Ralph Dreessen was born in 1918 — the same year the United States’ vocational education system was implemented. During the next 77 years, they would grow up together.
The oldest of nine children, Dreessen was born on Jan. 1, 1918, to A.N. “Bat” and Goldie Smith Dreessen. Honing his skills on the family farm southwest of Guthrie, Dreessen graduated from Navina High School in 1935. He later graduated from Oklahoma A&M, earning B.S. and M.S. degrees.
In 1940 Dreessen married and began a family. He and his wife, Lenora, had three children, Phil, Carolyn and Nick.
He joined the faculty of Lamont High School in 1940, then moved to Guthrie in 1941. During his tenure at Guthrie, he sponsored outstanding judging teams in most areas of the vo-ag curriculum. Six teams represented Oklahoma in national FFA judging contests. Guthrie also won the sweepstakes trophy in the OSU Interscholastics in 1950-51. The national FFA also recognized the Guthrie FFA for its program of work in 1950.
In 1951, Dreessen joined the Oklahoma Department of Vocational and Technical Education as a district supervisor. Over the next 37 years, he would become a recognized leader in the state and national FFA organizations as well as Oklahoma’s ag community.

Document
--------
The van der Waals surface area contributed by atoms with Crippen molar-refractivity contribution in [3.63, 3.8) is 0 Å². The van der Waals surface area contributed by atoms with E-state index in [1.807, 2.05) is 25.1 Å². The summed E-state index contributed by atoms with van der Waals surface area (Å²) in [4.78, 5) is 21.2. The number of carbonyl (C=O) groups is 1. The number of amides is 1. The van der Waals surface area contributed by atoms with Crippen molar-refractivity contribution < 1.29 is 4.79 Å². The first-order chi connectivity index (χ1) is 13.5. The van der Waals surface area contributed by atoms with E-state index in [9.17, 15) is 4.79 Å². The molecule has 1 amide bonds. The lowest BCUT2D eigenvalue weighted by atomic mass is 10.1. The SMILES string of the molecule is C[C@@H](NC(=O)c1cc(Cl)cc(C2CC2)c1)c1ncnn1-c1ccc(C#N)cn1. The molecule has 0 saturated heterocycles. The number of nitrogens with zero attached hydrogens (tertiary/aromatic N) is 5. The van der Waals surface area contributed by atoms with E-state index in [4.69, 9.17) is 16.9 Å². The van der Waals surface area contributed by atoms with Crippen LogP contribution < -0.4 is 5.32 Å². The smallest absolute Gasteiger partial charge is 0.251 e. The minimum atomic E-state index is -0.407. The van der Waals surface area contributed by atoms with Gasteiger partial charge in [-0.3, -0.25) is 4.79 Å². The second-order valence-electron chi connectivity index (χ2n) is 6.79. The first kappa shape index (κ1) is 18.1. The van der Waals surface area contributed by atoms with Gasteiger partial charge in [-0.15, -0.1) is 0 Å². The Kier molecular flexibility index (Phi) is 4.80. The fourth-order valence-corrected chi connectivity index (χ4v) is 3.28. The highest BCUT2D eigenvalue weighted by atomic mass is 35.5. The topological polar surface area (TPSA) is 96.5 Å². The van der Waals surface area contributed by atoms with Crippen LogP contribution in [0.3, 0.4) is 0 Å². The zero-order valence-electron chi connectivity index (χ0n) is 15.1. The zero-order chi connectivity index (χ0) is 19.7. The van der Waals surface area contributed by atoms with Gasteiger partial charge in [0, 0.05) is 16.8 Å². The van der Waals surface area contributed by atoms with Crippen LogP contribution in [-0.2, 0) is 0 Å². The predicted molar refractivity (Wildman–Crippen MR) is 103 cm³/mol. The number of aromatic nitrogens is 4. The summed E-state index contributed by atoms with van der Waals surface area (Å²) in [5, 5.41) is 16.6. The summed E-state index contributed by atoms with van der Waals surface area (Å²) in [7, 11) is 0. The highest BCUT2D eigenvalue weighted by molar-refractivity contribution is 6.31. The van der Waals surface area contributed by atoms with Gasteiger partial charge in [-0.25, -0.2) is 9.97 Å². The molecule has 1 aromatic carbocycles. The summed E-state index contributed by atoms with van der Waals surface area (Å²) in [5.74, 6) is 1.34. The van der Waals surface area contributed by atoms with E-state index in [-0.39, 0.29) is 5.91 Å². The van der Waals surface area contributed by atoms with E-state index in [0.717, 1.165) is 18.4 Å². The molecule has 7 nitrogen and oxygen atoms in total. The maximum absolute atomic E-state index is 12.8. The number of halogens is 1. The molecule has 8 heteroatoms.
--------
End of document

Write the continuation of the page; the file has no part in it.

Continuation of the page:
He was recognized by OSU as a graduate of distinction in animal science in 1970 and in agricultural education in 1981. He served as president of the National Association of Agriculture Supervisors in 1976-77 and was honored as its outstanding member in 1980. Dreessen was elected to the national board of directors and board of trustees of the National FFA Organization for two terms – 1973-75 and 1980-82.
Ralph also knew the pain of loss. In 1962, his wife, Lenora, passed away. Three years later, he remarried, making Ruby Andrews his bride. Also joining the family was Ruby’s daughter, Gwen Peatling.
With his family — including seven grandchildren and four great grandchildren -- his friends and his professional associates, Dreessen continued to work on behalf of agricultural education after retirement.
Dreessen was inducted to the CareerTech Hall of Fame in 1995.